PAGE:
Rape, Consent and the Quagmire Created by New Laws

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Victim-Centred Prosecution Law

In recent years victim-centred prosecution law has become common but the extent to which it distorts investigations is not fully appreciated. In 2018, over 150 American criminal lawyers, law professors and scholars signed an open letter denouncing the victim-centred investigative practises which flourished under the Obama regime:

By their very name, their ideology, and the methods they foster, ‘believe the victim’ concepts presume the guilt of an accused, threatens to subvert constitutionally-rooted due process protections.

A typical instance of the shift to victim-centred prosecution law is the constant use of the word “victim” to describe the complainant, before and during the trial itself.

Unfortunately, this designation seems to have crept in largely unnoticed into legislative documents and into press descriptions of court proceedings in recent years. It appears in the Victims of Crime Act 2017, where victim is defined and declared to be independent of any offence having to be established.

This danger has been alluded to by Angela Rafferty QC, chairwoman of the Criminal Bar Association. She warned about a practice increasingly evident here: “sexual offence cases where the complainant is labelled victim before a trial has even started”.

Definition of Consent

At the state level in the US, there is no uniform legal definition of rape; instead, each state has its own laws. These definitions can vary considerably, but many of them do not use the term rape anymore, instead using sexual assaultcriminal sexual conductsexual abusesexual battery, etc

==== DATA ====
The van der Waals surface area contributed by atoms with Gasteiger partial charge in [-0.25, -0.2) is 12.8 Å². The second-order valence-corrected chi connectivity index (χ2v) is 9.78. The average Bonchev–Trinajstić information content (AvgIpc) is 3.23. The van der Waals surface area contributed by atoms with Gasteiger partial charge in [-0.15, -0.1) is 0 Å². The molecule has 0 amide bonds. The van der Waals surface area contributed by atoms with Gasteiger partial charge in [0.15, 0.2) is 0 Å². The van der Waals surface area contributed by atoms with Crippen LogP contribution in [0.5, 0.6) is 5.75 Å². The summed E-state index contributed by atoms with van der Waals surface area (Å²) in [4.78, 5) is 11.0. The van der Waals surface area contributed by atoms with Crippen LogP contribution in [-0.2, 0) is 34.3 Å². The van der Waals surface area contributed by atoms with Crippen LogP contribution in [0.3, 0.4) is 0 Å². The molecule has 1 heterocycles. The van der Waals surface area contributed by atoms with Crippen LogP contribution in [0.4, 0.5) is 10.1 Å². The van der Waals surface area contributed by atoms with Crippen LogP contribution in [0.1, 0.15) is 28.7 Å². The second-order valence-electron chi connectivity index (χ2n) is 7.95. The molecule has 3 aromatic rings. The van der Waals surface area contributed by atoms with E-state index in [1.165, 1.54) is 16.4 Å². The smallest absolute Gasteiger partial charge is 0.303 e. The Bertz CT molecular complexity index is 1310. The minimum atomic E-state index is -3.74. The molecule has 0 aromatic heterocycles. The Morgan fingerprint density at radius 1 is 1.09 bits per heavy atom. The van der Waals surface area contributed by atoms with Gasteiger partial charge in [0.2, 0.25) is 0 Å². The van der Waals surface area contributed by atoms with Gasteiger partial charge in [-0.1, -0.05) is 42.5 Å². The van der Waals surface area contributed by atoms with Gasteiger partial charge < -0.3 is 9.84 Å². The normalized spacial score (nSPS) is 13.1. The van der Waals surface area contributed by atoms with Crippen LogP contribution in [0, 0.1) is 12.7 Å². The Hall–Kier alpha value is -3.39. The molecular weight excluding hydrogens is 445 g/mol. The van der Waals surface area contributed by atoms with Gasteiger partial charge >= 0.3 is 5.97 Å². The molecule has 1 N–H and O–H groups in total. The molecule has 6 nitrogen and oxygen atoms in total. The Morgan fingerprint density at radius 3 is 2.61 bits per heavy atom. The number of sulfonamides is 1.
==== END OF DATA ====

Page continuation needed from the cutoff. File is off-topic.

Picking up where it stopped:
In the EU there is also disagreement:

 The  European Union’s first directive (January 2024) on combating violence against women and domestic violence will not include the crime of rape.

Why? A number of countries – including Ireland – could not agree on a legal definition.

The jurisprudential momentum has been shifting from violence or the threat of violence to consent for some time.

The Sexual Offences Act 2017 extended the definition of rape by introducing the notion of consent and stipulating what constitutes consent.

Prior to this, rape was assumed to be accompanied by violence; the idea was fixed in the public mind of a stranger who plucks a woman off the street or accosts her in a lonely place and then forces himself on her by violence. But now most rapes do not occur between strangers, there is no violence and the two people are well known to each other and engage in intimacy but it is a question of how far this goes with consent.

The Criminal Law (Sexual Offences) Act 2017

In section 48 the Act of 1990 is amended by the substitution of a new section for section 9. Below we do not quote the full section but focus on a few key elements of consent.

9. (1) A person consents to a sexual act if he or she freely and voluntarily agrees to engage in that act.

(2) A person does not consent to a sexual act if—

(c) he or she is incapable of consenting because of the effect of alcohol or some other drug,

(4) Consent to a sexual act may be withdrawn at any time before the act begins, or in the case of a continuing act, while the act is taking place.
(5) Any failure or omission on the part of a person to offer resistance to an act does not of itself constitute consent to that act.

Comments: (4) and (5) are problematic. Suppose one party is initially willing, how is the other to be sure that this continues throughout If that person does not make any resistance, since it cannot be assumed that silence does imply consent.

How many consents must one party get from the other to be on the safe side?